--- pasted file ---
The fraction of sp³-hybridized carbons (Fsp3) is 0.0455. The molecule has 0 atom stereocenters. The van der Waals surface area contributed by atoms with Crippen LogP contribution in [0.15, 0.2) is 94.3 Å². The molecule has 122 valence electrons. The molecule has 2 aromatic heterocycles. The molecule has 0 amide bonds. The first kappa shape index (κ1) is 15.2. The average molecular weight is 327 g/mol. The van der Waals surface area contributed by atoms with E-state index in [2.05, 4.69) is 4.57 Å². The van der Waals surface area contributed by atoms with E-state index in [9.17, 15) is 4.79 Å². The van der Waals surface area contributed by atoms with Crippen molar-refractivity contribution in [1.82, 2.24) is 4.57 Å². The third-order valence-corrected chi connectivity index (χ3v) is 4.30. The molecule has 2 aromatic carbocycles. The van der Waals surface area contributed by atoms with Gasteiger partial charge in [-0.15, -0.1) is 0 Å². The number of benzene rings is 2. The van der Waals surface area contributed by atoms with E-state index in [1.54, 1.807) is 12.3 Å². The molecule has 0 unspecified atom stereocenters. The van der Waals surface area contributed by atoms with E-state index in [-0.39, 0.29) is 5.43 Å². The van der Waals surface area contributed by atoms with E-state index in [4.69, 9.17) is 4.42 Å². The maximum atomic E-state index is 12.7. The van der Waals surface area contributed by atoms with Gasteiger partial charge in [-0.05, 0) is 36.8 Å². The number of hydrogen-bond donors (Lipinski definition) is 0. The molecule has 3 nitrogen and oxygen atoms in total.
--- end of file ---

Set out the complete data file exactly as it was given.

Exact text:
The fraction of sp³-hybridized carbons (Fsp3) is 0.0455. The molecule has 0 atom stereocenters. The van der Waals surface area contributed by atoms with Crippen LogP contribution in [0.15, 0.2) is 94.3 Å². The molecule has 122 valence electrons. The molecule has 2 aromatic heterocycles. The molecule has 0 amide bonds. The first kappa shape index (κ1) is 15.2. The average molecular weight is 327 g/mol. The van der Waals surface area contributed by atoms with E-state index in [2.05, 4.69) is 4.57 Å². The van der Waals surface area contributed by atoms with E-state index in [9.17, 15) is 4.79 Å². The van der Waals surface area contributed by atoms with Crippen molar-refractivity contribution in [1.82, 2.24) is 4.57 Å². The third-order valence-corrected chi connectivity index (χ3v) is 4.30. The molecule has 2 aromatic carbocycles. The van der Waals surface area contributed by atoms with Gasteiger partial charge in [-0.15, -0.1) is 0 Å². The number of benzene rings is 2. The van der Waals surface area contributed by atoms with E-state index in [1.54, 1.807) is 12.3 Å². The molecule has 0 unspecified atom stereocenters. The van der Waals surface area contributed by atoms with E-state index in [-0.39, 0.29) is 5.43 Å². The van der Waals surface area contributed by atoms with E-state index in [4.69, 9.17) is 4.42 Å². The maximum atomic E-state index is 12.7. The van der Waals surface area contributed by atoms with Gasteiger partial charge in [-0.05, 0) is 36.8 Å². The number of hydrogen-bond donors (Lipinski definition) is 0. The molecule has 3 nitrogen and oxygen atoms in total.